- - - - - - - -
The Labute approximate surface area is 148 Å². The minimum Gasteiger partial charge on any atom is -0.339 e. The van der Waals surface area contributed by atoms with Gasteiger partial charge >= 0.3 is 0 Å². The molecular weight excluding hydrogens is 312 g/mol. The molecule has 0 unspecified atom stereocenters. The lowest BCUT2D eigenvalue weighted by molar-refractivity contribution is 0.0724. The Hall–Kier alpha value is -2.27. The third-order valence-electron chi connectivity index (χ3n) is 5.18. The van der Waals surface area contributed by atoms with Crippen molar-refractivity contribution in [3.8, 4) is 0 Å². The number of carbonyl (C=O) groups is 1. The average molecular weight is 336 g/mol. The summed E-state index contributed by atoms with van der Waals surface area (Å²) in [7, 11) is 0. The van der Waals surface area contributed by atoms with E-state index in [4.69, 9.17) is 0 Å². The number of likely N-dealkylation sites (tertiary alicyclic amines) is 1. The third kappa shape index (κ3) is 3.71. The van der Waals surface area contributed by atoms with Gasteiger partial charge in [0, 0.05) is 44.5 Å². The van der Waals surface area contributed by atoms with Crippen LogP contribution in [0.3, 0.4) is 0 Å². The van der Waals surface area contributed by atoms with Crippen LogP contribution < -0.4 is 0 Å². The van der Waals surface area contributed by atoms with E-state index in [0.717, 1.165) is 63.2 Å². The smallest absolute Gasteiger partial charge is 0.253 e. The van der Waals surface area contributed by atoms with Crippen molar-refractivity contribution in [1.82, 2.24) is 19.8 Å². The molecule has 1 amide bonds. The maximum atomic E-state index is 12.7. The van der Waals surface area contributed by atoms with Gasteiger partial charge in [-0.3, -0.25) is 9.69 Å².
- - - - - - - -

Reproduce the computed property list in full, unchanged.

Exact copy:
The Labute approximate surface area is 148 Å². The minimum Gasteiger partial charge on any atom is -0.339 e. The van der Waals surface area contributed by atoms with Gasteiger partial charge >= 0.3 is 0 Å². The molecular weight excluding hydrogens is 312 g/mol. The molecule has 0 unspecified atom stereocenters. The lowest BCUT2D eigenvalue weighted by molar-refractivity contribution is 0.0724. The Hall–Kier alpha value is -2.27. The third-order valence-electron chi connectivity index (χ3n) is 5.18. The van der Waals surface area contributed by atoms with Crippen molar-refractivity contribution in [3.8, 4) is 0 Å². The number of carbonyl (C=O) groups is 1. The average molecular weight is 336 g/mol. The summed E-state index contributed by atoms with van der Waals surface area (Å²) in [7, 11) is 0. The van der Waals surface area contributed by atoms with E-state index in [4.69, 9.17) is 0 Å². The number of likely N-dealkylation sites (tertiary alicyclic amines) is 1. The third kappa shape index (κ3) is 3.71. The van der Waals surface area contributed by atoms with Gasteiger partial charge in [0, 0.05) is 44.5 Å². The van der Waals surface area contributed by atoms with Crippen LogP contribution in [0.3, 0.4) is 0 Å². The van der Waals surface area contributed by atoms with Crippen LogP contribution < -0.4 is 0 Å². The van der Waals surface area contributed by atoms with E-state index in [0.717, 1.165) is 63.2 Å². The smallest absolute Gasteiger partial charge is 0.253 e. The van der Waals surface area contributed by atoms with Crippen molar-refractivity contribution in [1.82, 2.24) is 19.8 Å². The molecule has 1 amide bonds. The maximum atomic E-state index is 12.7. The van der Waals surface area contributed by atoms with Gasteiger partial charge in [-0.3, -0.25) is 9.69 Å².